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Causes of Death According to Death Certificates in Individuals with Dementia: A Cohort from the Swedish Dementia Registry
Stockholm University, Faculty of Social Sciences, Aging Research Center (ARC), (together with KI). Jönköping University, Sweden.
Stockholm University, Faculty of Social Sciences, Aging Research Center (ARC), (together with KI).
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Number of Authors: 6
2016 (English)In: Journal of The American Geriatrics Society, ISSN 0002-8614, E-ISSN 1532-5415, Vol. 64, no 11, E137-E142 p.Article in journal (Refereed) Published
Abstract [en]

Objectives

The causes of death in dementia are not established, particularly in rarer dementias. The aim of this study is to calculate risk of death from specific causes for a broader spectrum of dementia diagnoses.

Design

Cohort study.

Setting

Swedish Dementia Registry (SveDem), 2007–2012.

Participants

Individuals with incident dementia registered in SveDem (N = 28,609); median follow-up 741 days. Observed deaths were 5,368 (19%).

Measurements

Information on number of deaths and causes of mortality was obtained from death certificates. Odds ratios for the presence of dementia on death certificates were calculated. Hazard ratios (HRs) and 95% confidence intervals (CIs) were calculated using Cox hazards regression for cause-specific mortality, using Alzheimer's dementia (AD) as reference. Hazard ratios for death for each specific cause of death were compared with hazard ratios of death from all causes (P-values from t-tests).

Results

The most frequent underlying cause of death in this cohort was cardiovascular (37%), followed by dementia (30%). Dementia and cardiovascular causes appeared as main or contributory causes on 63% of certificates, followed by respiratory (26%). Dementia was mentioned less in vascular dementia (VaD; 57%). Compared to AD, cardiovascular mortality was higher in individuals with VaD than in those with AD (HR = 1.82, 95% CI = 1.64–2.02). Respiratory death was higher in individuals with Lewy body dementia (LBD, including Parkinson's disease dementia and dementia with Lewy bodies, HR = 2.16, 95% CI = 1.71–2.71), and the risk of respiratory death was higher than expected from the risk for all-cause mortality. Participants with frontotemporal dementia were more likely to die from external causes of death than those with AD (HR = 2.86, 95% CI = 1.53–5.32).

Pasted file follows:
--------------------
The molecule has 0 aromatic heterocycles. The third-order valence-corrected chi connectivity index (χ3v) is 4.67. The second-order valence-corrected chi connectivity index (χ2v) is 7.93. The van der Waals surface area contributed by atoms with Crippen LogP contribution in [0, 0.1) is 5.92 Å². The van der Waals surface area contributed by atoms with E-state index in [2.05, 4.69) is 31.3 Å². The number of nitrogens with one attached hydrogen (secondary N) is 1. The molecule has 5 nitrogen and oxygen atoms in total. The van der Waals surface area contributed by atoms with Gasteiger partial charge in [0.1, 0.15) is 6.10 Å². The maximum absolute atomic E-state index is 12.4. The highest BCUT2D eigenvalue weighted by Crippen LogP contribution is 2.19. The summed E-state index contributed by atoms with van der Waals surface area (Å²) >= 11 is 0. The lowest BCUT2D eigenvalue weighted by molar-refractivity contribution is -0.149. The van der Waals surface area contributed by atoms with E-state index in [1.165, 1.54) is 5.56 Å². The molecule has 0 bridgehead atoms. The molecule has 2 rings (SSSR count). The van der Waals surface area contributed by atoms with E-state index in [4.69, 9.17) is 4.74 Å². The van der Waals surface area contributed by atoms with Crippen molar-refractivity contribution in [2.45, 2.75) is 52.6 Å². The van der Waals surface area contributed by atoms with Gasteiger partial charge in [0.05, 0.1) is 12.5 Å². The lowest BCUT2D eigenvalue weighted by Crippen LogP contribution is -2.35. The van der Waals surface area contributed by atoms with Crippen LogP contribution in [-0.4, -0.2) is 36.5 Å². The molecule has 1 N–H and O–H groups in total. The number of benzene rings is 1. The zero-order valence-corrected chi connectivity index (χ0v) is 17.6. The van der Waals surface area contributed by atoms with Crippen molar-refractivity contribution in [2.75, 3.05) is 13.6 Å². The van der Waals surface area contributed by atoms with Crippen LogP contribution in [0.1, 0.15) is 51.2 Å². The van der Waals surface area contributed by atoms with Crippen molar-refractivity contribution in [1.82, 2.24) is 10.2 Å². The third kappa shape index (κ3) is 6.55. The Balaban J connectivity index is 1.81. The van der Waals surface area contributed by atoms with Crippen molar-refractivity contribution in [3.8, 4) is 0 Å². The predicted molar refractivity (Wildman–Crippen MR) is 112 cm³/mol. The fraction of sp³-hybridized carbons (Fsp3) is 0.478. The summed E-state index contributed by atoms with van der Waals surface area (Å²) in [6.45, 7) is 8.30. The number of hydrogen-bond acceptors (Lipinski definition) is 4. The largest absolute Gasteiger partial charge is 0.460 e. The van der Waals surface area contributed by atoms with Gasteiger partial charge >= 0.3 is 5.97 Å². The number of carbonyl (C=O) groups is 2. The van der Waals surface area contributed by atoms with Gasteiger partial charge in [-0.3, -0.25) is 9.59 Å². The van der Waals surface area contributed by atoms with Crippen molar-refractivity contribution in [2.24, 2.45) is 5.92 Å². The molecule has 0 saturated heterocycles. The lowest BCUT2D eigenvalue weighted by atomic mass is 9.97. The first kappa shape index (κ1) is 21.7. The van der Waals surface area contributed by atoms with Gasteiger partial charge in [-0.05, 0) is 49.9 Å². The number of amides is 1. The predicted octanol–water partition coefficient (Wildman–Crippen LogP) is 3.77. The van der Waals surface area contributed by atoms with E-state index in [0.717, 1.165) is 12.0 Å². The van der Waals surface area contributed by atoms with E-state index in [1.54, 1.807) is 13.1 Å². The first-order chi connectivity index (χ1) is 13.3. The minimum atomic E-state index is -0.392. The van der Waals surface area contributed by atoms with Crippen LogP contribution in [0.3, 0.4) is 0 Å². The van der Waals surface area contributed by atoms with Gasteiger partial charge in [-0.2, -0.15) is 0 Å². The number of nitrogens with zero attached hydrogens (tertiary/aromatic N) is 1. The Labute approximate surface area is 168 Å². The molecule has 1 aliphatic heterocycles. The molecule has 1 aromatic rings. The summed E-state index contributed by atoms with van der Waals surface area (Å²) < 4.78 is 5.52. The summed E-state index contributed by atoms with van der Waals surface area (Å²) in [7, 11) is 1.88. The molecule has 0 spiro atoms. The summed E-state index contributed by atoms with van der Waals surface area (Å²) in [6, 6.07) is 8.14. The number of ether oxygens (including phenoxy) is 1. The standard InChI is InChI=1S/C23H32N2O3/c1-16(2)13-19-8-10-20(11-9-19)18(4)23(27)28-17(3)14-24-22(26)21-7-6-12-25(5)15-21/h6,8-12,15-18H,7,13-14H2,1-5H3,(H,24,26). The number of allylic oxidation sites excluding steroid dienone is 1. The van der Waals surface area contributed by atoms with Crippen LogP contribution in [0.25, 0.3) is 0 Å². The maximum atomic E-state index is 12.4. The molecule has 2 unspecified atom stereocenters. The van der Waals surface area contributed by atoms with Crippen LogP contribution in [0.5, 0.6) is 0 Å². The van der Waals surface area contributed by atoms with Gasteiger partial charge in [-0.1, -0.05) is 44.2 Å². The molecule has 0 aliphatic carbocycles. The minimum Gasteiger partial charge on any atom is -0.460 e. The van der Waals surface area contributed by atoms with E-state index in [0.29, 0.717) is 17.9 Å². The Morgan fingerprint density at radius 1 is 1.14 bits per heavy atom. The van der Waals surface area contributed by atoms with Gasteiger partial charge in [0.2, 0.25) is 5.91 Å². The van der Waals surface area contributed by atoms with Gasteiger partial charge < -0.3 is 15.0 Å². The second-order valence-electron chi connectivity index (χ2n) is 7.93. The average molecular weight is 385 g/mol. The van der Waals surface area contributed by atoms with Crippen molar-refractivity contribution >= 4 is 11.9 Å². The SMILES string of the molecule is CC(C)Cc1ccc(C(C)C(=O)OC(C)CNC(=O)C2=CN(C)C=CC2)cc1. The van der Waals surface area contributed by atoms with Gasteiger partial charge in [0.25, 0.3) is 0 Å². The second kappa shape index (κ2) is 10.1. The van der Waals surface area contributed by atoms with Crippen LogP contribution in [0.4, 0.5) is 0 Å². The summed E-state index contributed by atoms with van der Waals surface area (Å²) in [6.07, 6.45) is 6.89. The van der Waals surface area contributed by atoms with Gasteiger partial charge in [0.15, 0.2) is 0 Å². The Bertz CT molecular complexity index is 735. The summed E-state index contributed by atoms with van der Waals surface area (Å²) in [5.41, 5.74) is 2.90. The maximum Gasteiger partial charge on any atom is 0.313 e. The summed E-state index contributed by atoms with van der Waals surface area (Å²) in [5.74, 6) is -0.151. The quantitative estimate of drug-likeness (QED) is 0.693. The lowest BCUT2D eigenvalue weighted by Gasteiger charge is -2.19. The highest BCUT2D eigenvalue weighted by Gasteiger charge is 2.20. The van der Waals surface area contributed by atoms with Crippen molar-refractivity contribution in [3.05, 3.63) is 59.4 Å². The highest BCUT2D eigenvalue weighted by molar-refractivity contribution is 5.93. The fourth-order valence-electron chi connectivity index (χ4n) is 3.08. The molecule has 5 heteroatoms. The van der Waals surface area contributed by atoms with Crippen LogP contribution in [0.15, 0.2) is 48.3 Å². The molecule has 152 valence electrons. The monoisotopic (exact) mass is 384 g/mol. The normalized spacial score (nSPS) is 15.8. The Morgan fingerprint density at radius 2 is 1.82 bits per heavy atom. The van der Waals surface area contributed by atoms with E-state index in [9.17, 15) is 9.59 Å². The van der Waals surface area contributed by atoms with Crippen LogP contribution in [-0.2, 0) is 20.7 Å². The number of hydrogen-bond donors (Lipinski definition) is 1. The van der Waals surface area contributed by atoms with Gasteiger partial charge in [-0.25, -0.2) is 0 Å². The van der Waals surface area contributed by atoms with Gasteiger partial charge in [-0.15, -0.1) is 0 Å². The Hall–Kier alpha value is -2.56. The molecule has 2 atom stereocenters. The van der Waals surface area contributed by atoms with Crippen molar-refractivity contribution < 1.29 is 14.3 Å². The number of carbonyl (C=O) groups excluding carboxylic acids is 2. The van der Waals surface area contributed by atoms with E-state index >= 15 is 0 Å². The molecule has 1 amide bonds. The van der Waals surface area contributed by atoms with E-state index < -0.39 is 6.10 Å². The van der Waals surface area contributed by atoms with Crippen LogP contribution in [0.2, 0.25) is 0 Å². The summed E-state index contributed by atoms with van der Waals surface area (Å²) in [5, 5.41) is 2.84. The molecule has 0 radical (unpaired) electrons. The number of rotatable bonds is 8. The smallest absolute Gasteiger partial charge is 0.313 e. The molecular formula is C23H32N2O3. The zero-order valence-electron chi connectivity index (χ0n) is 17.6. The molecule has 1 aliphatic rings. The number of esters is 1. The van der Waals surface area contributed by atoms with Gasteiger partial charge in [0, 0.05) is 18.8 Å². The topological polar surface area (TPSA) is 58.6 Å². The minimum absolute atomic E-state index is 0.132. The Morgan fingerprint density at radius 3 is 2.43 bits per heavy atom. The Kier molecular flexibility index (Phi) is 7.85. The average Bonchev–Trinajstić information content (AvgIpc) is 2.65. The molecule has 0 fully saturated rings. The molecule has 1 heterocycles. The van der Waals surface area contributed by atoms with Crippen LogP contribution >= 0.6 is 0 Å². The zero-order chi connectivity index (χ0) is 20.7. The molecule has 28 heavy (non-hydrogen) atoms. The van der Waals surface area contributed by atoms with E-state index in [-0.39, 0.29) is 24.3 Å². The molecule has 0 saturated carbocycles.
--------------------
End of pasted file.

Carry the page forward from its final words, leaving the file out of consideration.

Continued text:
Conclusion

Dementia is underreported on death certificates as main and contributory causes. Individuals with LBD had a higher risk of respiratory death than those with AD.

Place, publisher, year, edition, pages
2016. Vol. 64, no 11, E137-E142 p.
Keyword [en]
causes of death, dementia, death certificate, Alzheimer's, Lewy body dementia, respiratory death, survival analyses
National Category
Gerontology, specializing in Medical and Health Sciences Geriatrics
Identifiers
URN: urn:nbn:se:su:diva-137740DOI: 10.1111/jgs.14421ISI: 000388335600003PubMedID: 27801938OAI: oai:DiVA.org:su-137740DiVA: diva2:1064911
Available from: 2017-01-13 Created: 2017-01-10 Last updated: 2017-01-13Bibliographically approved

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Gerontology, specializing in Medical and Health SciencesGeriatrics

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